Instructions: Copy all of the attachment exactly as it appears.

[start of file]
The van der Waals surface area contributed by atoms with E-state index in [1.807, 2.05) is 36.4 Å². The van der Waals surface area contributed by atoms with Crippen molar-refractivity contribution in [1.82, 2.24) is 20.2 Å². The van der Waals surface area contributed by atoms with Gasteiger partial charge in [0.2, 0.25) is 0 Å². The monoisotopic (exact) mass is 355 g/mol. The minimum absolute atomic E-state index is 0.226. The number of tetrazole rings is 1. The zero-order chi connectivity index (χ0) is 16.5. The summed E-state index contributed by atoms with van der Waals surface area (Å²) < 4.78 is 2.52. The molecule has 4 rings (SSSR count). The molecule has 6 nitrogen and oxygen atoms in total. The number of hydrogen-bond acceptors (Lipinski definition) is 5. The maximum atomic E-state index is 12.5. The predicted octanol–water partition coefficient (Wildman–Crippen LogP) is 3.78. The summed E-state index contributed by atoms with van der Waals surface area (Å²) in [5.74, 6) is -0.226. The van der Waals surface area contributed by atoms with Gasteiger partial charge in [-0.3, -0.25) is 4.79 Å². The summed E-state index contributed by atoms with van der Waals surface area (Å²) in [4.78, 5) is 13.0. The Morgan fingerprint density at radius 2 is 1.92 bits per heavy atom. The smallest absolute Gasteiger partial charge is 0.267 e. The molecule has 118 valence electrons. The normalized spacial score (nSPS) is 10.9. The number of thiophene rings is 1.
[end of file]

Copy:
The van der Waals surface area contributed by atoms with E-state index in [1.807, 2.05) is 36.4 Å². The van der Waals surface area contributed by atoms with Crippen molar-refractivity contribution in [1.82, 2.24) is 20.2 Å². The van der Waals surface area contributed by atoms with Gasteiger partial charge in [0.2, 0.25) is 0 Å². The monoisotopic (exact) mass is 355 g/mol. The minimum absolute atomic E-state index is 0.226. The number of tetrazole rings is 1. The zero-order chi connectivity index (χ0) is 16.5. The summed E-state index contributed by atoms with van der Waals surface area (Å²) < 4.78 is 2.52. The molecule has 4 rings (SSSR count). The molecule has 6 nitrogen and oxygen atoms in total. The number of hydrogen-bond acceptors (Lipinski definition) is 5. The maximum atomic E-state index is 12.5. The predicted octanol–water partition coefficient (Wildman–Crippen LogP) is 3.78. The summed E-state index contributed by atoms with van der Waals surface area (Å²) in [5.74, 6) is -0.226. The van der Waals surface area contributed by atoms with Gasteiger partial charge in [-0.3, -0.25) is 4.79 Å². The summed E-state index contributed by atoms with van der Waals surface area (Å²) in [4.78, 5) is 13.0. The Morgan fingerprint density at radius 2 is 1.92 bits per heavy atom. The smallest absolute Gasteiger partial charge is 0.267 e. The molecule has 118 valence electrons. The normalized spacial score (nSPS) is 10.9. The number of thiophene rings is 1.